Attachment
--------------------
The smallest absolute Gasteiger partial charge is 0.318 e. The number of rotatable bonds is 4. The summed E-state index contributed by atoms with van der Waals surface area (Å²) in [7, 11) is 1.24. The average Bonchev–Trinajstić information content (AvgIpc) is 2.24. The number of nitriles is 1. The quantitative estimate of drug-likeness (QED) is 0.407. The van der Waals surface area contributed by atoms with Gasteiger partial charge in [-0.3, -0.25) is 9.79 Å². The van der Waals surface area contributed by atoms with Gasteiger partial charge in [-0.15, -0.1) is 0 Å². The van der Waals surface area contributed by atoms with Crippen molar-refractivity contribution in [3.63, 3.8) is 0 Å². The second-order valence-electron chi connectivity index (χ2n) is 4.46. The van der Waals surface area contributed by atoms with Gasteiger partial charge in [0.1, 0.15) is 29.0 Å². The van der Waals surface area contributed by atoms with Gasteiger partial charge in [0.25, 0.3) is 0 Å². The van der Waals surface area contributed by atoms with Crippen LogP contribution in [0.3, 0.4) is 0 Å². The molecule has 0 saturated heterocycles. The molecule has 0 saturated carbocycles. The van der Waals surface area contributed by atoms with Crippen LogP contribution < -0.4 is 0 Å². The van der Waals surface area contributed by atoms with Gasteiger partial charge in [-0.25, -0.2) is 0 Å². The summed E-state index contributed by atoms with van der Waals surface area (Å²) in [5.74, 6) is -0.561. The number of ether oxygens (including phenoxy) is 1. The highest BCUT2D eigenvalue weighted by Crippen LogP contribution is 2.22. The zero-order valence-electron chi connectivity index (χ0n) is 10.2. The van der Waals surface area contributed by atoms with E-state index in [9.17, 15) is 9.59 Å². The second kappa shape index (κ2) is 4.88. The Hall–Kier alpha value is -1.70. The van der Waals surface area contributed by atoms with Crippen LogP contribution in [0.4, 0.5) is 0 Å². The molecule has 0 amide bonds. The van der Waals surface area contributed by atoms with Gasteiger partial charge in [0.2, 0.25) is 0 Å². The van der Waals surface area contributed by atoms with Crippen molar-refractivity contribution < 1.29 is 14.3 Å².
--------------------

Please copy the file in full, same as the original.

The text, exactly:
The smallest absolute Gasteiger partial charge is 0.318 e. The number of rotatable bonds is 4. The summed E-state index contributed by atoms with van der Waals surface area (Å²) in [7, 11) is 1.24. The average Bonchev–Trinajstić information content (AvgIpc) is 2.24. The number of nitriles is 1. The quantitative estimate of drug-likeness (QED) is 0.407. The van der Waals surface area contributed by atoms with Gasteiger partial charge in [-0.3, -0.25) is 9.79 Å². The van der Waals surface area contributed by atoms with Gasteiger partial charge in [-0.15, -0.1) is 0 Å². The van der Waals surface area contributed by atoms with Crippen molar-refractivity contribution in [3.63, 3.8) is 0 Å². The second-order valence-electron chi connectivity index (χ2n) is 4.46. The van der Waals surface area contributed by atoms with Gasteiger partial charge in [0.1, 0.15) is 29.0 Å². The van der Waals surface area contributed by atoms with Gasteiger partial charge in [0.25, 0.3) is 0 Å². The van der Waals surface area contributed by atoms with Crippen LogP contribution in [0.3, 0.4) is 0 Å². The molecule has 0 saturated heterocycles. The molecule has 0 saturated carbocycles. The van der Waals surface area contributed by atoms with Crippen LogP contribution < -0.4 is 0 Å². The van der Waals surface area contributed by atoms with Gasteiger partial charge in [-0.25, -0.2) is 0 Å². The summed E-state index contributed by atoms with van der Waals surface area (Å²) in [5.74, 6) is -0.561. The number of ether oxygens (including phenoxy) is 1. The highest BCUT2D eigenvalue weighted by Crippen LogP contribution is 2.22. The zero-order valence-electron chi connectivity index (χ0n) is 10.2. The van der Waals surface area contributed by atoms with E-state index in [9.17, 15) is 9.59 Å². The second kappa shape index (κ2) is 4.88. The Hall–Kier alpha value is -1.70. The van der Waals surface area contributed by atoms with Crippen LogP contribution in [0.4, 0.5) is 0 Å². The molecule has 0 amide bonds. The van der Waals surface area contributed by atoms with Gasteiger partial charge in [0.2, 0.25) is 0 Å². The van der Waals surface area contributed by atoms with Crippen molar-refractivity contribution < 1.29 is 14.3 Å².